Official Name: Republic of Tunisia

Capital: Tunis

National Holiday: 20 March

Time: GMT+1

Currency: Tunisian Dinar

Official Language: Arabic

Other spoken languages : French, English

Population: 11.100 million

Area: 162.155km2

Position from Europe: Meeting point of three continents: Europe, Africa and Asia

Coasts: 1.298 km

Climate: Mediterranean

Average temperature: 12C in winter, 29C in summer

Internet domain: .tn

International dialing code: (+216)

Main airports : Tunis Carthage,  Enfidha, Monastir, Tabarka, Sfax, Djerba, Tozeur.

Connected to the North and South of the country by two motorways and located at the heart of a region full of archaeological sites and places of interest, Tunis is a natural starting point for a whole variety of excursions. Visitors to the capital should allow enough time to explore its medina, monuments (the Great Mosque, the Tourbet El-Bey Mausoleum), palaces and souks, which contain a plethora of temptations. Another major attraction is the magnificent Bardo Museum, famous for its exceptional collection of Roman mosaics.



On the site of ancient Carthage, one of the most powerful cities of its time, there lies today a region full of charm with a variety of riches. All along the coast of exotic turquoise-tinted sea, which at times reminds you of a lagoon, there is a succession of smart little towns – La Marsa, Sidi Bou Saïd, Carthage – these make up the elegant suburbs of the capital, orientated towards leisure activities and culture, modern but still attached to a certain flair for living.
The Coasts of Carthage region, close to Tunis and with a rich and prestigious past, facing the sea with all the pleasures that holds, is the capital par excellence of that certain Tunisian flair for living. The Moorish cafés are welcoming and open unpretentiously onto sun-drenched terraces, like the famous cafés de Nattes in Sidi Bou Saïd, or the café Saf-saf in La Marsa, famous for its well and the camel that draws water from the well using a bucket waterwheel (noria).
But it is also the exceptional beauty of the setting that makes a trip to Carthage and the neighbouring blue and white village of Sidi Bou Said a must. A charming blend of simplicity and refinement, Sidi Bou Saïd surveys the Gulf of Tunis from its hilltop location.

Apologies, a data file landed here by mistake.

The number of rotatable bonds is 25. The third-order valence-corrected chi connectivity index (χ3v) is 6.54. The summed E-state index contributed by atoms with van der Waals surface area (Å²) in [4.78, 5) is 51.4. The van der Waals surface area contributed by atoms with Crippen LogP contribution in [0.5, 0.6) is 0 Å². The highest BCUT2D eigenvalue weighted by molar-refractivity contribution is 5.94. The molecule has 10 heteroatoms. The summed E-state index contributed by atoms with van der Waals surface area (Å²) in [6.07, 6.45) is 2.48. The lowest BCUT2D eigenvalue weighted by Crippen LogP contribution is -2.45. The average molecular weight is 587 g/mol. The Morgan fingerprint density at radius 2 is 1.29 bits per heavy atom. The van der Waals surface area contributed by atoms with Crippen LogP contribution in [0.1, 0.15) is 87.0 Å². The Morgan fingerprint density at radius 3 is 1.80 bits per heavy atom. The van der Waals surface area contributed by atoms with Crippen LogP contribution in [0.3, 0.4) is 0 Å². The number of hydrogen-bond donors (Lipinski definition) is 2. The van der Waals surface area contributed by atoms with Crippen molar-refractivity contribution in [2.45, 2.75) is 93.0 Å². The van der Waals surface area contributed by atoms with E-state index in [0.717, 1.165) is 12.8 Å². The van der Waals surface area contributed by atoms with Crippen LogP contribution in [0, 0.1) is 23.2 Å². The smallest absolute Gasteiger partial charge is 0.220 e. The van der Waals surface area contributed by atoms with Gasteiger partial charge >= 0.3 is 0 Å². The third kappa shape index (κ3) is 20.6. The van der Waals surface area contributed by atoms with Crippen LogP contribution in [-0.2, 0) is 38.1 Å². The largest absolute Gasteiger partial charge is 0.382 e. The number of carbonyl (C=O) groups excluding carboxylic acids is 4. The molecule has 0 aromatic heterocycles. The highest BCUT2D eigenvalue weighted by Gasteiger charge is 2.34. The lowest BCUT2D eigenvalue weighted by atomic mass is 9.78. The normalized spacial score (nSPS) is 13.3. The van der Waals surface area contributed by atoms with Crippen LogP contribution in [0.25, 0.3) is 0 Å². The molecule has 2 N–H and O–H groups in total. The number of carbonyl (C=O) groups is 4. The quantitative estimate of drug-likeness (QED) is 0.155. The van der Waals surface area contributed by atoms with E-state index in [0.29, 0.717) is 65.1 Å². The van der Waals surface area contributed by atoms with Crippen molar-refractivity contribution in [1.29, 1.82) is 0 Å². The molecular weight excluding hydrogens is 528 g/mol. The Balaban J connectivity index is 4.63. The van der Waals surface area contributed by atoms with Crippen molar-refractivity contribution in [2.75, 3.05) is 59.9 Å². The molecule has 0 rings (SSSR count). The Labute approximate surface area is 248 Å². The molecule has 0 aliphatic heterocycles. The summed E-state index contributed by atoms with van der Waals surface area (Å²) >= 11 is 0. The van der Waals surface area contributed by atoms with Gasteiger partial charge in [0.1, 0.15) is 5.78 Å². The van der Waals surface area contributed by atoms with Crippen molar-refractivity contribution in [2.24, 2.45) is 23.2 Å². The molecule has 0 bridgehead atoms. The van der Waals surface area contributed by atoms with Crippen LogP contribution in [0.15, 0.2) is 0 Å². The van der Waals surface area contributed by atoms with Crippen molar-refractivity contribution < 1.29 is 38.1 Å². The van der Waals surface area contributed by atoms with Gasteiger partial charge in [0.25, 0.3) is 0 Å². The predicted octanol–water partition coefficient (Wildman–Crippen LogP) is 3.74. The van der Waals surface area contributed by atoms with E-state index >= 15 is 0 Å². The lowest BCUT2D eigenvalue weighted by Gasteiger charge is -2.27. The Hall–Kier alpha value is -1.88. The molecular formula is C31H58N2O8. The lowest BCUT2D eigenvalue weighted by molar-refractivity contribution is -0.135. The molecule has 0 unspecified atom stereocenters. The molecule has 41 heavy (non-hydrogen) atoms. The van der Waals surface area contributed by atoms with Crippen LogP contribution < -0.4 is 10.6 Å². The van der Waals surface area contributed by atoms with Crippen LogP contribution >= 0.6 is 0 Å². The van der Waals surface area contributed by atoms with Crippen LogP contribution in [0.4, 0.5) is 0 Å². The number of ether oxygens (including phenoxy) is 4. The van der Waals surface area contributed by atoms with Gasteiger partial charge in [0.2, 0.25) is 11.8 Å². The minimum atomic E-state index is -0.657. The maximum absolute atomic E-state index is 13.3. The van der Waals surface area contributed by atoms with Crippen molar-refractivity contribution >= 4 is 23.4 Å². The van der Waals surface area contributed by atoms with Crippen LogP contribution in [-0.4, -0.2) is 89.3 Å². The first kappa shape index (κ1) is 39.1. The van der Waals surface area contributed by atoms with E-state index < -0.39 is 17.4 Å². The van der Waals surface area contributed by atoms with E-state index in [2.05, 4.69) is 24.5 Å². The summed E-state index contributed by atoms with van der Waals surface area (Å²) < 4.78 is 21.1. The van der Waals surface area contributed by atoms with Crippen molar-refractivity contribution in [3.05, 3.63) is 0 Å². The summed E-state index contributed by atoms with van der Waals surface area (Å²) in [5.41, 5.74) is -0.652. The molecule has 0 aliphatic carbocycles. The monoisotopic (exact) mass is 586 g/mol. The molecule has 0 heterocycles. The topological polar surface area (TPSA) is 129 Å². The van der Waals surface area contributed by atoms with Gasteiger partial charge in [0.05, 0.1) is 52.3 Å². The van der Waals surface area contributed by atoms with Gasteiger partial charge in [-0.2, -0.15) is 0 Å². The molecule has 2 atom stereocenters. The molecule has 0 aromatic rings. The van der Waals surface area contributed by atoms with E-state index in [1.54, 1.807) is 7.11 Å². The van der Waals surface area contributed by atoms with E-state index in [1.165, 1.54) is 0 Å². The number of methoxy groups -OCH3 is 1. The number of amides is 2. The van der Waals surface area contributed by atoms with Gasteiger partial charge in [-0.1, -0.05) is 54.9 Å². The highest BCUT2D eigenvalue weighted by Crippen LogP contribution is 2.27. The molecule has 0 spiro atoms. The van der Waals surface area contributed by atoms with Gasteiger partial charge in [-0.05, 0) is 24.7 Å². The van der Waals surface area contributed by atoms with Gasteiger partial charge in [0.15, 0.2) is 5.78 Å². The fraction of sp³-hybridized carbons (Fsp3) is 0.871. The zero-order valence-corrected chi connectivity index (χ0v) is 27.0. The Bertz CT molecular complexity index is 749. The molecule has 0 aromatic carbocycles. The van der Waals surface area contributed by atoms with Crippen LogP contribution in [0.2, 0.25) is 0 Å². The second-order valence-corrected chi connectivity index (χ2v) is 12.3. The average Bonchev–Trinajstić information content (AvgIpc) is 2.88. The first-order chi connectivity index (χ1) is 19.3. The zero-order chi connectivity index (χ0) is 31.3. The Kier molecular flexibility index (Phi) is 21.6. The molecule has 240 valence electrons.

Gammarth is a seaside resort town on the Mediterranean Sea in the Tunis Governorate of Tunisia, located some 15 to 20 kilometres north of Tunis, adjacent to La Marsa. It is an upmarket resort, known for its expensive hotels and shops. Gammarth began as a small fishing village but following independence from France it blossomed into a resort from the 1950s. Tourism now provides the backbone to the local economy. Gammarth contains many five-star hotels and restaurants and also contains many lavish white villas and coves in the vicinity.



The capital of Tunisia is made up of three distinct but overlapping areas: the historic core – the Medina, the “European” districts that date from the early twentieth century and form the current city centre. The Medina, the remarkably well-preserved historic heart of Tunis, has remained largely unchanged for more than five hundred years. The Aghlabid emirs of Kairouan were passionate about the city and constructed the prestigious Zitouna Mosque here in the 9th century.

Diverse and welcoming, Tunis is a pleasant city to live in. The Old European quarters, built at the turn of the 20th century, have become a picturesque part of town, buzzing with life. This is the city’s major meeting point and the ideal place to saunter between the cafés, boutiques, patisseries and restaurants. Avenue Bourguiba, which has recently been given a facelift, is the backbone of this district, shaded by ficus trees, rustling with countless sparrows.